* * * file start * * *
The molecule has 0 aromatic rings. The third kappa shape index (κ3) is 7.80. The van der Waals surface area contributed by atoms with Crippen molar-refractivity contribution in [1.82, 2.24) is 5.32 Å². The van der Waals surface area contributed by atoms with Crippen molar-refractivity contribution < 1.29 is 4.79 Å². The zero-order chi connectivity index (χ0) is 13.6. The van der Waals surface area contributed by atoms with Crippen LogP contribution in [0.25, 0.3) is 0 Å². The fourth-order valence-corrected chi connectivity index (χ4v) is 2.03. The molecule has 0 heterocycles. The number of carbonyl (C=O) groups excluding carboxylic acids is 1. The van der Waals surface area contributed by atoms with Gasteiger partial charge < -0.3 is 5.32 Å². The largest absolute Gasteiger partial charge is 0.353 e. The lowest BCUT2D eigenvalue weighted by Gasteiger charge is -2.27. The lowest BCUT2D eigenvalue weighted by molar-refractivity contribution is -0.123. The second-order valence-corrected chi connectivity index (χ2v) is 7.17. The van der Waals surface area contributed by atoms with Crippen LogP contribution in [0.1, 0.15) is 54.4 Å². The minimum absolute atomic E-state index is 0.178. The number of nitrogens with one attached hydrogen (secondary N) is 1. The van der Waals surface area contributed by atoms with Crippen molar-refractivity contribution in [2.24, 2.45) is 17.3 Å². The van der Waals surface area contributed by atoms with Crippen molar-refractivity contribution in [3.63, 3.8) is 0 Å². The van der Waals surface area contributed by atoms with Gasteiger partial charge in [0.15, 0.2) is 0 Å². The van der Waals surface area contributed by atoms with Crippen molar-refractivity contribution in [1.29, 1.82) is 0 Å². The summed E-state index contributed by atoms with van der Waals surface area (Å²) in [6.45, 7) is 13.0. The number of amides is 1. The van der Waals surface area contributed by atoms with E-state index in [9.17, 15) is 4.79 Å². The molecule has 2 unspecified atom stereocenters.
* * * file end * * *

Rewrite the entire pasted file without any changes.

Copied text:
The molecule has 0 aromatic rings. The third kappa shape index (κ3) is 7.80. The van der Waals surface area contributed by atoms with Crippen molar-refractivity contribution in [1.82, 2.24) is 5.32 Å². The van der Waals surface area contributed by atoms with Crippen molar-refractivity contribution < 1.29 is 4.79 Å². The zero-order chi connectivity index (χ0) is 13.6. The van der Waals surface area contributed by atoms with Crippen LogP contribution in [0.25, 0.3) is 0 Å². The fourth-order valence-corrected chi connectivity index (χ4v) is 2.03. The molecule has 0 heterocycles. The number of carbonyl (C=O) groups excluding carboxylic acids is 1. The van der Waals surface area contributed by atoms with Gasteiger partial charge < -0.3 is 5.32 Å². The largest absolute Gasteiger partial charge is 0.353 e. The lowest BCUT2D eigenvalue weighted by Gasteiger charge is -2.27. The lowest BCUT2D eigenvalue weighted by molar-refractivity contribution is -0.123. The second-order valence-corrected chi connectivity index (χ2v) is 7.17. The van der Waals surface area contributed by atoms with Crippen LogP contribution in [0.1, 0.15) is 54.4 Å². The minimum absolute atomic E-state index is 0.178. The number of nitrogens with one attached hydrogen (secondary N) is 1. The van der Waals surface area contributed by atoms with Crippen molar-refractivity contribution in [2.24, 2.45) is 17.3 Å². The van der Waals surface area contributed by atoms with Crippen molar-refractivity contribution in [3.63, 3.8) is 0 Å². The van der Waals surface area contributed by atoms with Gasteiger partial charge in [0.15, 0.2) is 0 Å². The van der Waals surface area contributed by atoms with Crippen molar-refractivity contribution in [1.29, 1.82) is 0 Å². The summed E-state index contributed by atoms with van der Waals surface area (Å²) in [6.45, 7) is 13.0. The number of amides is 1. The van der Waals surface area contributed by atoms with E-state index in [9.17, 15) is 4.79 Å². The molecule has 2 unspecified atom stereocenters.